An Invitation to Return: “Gomela” at Ashé Powerhouse Theater


I first encountered the mesmerizing work of poet Sunni Patterson last year at a Junebug Productions event, Homecoming Project Congo Square—a participatory storytelling performance series based in New Orleans in which Patterson was one of several featured artists—and her seemingly improvised spoken-word performance was like none other I had experienced. Since then I have looked forward to more chances to witness what can only be described as supreme mastery of the written and performed word.

Still, Junebug’s latest production Gomela/to return: Movement of Our Mother Tongue, which was written by Patterson and directed by Stephanie McKee, surpassed my expectations, having an impact that only comes when art is elevated to its highest calling: transforming those who encounter it and (re)directing us on a path toward justice.

Within 55 minutes, Gomela stretches hundreds of years and thousands of miles across ocean and land, connecting generations and unearthing deep cultural roots between Africa, Haiti, and New Orleans. The words of Patterson’s epic poem, spanning the life of the performance, contemporize manifestations and traumas of slavery through interpretations of police violence and the evolution of Jim Crow into mass incarceration; they also declare honor and power for black people with lines like “wild women are not to be tamed, only admired,” and “black boy proud of the black man he has become.”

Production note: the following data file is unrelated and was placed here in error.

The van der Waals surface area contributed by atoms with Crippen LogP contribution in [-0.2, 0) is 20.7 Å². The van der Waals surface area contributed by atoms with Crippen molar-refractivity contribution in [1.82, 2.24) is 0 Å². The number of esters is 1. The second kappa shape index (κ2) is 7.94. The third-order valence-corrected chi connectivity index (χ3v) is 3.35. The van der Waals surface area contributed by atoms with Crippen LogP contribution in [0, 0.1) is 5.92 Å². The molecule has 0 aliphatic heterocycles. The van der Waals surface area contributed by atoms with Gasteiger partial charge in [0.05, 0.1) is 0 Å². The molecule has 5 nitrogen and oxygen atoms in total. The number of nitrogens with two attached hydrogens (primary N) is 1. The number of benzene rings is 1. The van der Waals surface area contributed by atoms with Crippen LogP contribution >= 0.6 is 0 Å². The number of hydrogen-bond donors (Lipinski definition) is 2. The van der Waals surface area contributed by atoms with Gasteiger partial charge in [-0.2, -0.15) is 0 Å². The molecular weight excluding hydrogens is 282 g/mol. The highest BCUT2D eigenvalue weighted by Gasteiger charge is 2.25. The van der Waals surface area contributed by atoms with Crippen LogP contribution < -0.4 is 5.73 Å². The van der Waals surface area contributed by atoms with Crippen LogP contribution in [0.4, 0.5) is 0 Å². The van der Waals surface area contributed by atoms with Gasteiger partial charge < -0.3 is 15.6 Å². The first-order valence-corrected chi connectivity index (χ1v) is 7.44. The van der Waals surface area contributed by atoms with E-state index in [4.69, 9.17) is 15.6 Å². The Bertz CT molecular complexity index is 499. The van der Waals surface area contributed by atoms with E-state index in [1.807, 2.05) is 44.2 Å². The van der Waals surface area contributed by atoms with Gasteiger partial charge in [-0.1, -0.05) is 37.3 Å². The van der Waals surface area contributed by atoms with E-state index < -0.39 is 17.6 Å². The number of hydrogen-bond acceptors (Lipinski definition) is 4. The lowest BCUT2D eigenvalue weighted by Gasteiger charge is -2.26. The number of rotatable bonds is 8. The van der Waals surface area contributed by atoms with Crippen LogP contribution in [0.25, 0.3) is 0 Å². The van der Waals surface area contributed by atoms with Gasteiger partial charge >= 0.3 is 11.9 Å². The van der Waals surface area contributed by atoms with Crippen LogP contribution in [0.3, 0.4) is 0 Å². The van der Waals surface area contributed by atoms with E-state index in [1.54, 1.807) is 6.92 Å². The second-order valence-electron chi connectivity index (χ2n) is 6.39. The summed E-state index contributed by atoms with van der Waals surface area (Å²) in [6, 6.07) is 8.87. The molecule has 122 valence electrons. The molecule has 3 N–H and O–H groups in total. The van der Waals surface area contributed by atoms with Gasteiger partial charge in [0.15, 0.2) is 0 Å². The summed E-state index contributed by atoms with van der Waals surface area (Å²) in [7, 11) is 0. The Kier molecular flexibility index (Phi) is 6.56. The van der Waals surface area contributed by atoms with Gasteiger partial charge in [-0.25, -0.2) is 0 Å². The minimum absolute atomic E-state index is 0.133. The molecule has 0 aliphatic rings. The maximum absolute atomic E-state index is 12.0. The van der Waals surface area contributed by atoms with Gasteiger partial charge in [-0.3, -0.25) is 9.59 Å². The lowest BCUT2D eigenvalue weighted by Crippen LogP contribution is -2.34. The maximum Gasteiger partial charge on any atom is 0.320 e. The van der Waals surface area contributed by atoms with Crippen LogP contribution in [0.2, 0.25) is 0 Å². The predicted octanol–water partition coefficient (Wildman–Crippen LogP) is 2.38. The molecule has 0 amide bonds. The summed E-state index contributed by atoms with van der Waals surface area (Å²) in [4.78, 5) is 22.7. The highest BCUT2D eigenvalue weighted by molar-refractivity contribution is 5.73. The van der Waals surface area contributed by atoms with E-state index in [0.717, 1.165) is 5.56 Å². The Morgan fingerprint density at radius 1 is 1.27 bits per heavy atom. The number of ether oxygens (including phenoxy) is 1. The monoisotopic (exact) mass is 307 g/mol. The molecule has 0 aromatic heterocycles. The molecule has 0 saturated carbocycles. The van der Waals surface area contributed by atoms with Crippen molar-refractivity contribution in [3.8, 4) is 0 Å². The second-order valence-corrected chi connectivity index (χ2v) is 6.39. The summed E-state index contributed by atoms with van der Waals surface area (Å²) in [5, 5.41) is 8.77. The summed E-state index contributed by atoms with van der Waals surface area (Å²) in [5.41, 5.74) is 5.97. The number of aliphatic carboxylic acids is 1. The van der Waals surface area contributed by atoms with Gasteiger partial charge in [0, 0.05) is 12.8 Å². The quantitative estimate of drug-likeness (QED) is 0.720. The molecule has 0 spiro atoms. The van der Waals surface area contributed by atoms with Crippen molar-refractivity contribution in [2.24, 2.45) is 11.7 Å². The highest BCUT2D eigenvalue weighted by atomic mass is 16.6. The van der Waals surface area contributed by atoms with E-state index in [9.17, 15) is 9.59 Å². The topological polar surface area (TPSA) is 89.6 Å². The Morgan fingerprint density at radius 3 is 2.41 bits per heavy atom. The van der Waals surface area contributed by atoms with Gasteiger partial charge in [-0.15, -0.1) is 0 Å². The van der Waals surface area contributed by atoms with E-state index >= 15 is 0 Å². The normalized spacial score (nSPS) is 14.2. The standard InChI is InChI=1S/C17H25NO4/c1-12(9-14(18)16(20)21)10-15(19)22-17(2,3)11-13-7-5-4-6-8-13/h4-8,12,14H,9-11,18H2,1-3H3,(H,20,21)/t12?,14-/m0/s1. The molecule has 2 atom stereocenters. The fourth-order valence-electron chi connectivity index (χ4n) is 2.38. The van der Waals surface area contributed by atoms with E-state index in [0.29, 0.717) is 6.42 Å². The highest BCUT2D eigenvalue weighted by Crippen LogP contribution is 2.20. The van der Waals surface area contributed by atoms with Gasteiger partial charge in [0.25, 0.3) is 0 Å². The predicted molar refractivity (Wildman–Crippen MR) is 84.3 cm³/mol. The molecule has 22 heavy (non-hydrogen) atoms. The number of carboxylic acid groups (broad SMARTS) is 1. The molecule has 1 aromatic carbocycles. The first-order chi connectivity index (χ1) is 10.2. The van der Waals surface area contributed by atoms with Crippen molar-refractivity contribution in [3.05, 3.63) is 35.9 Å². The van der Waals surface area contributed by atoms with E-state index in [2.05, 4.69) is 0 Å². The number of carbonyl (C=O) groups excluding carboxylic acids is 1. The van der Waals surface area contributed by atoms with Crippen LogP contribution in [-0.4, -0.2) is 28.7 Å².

Read the full article at PELICAN BOMB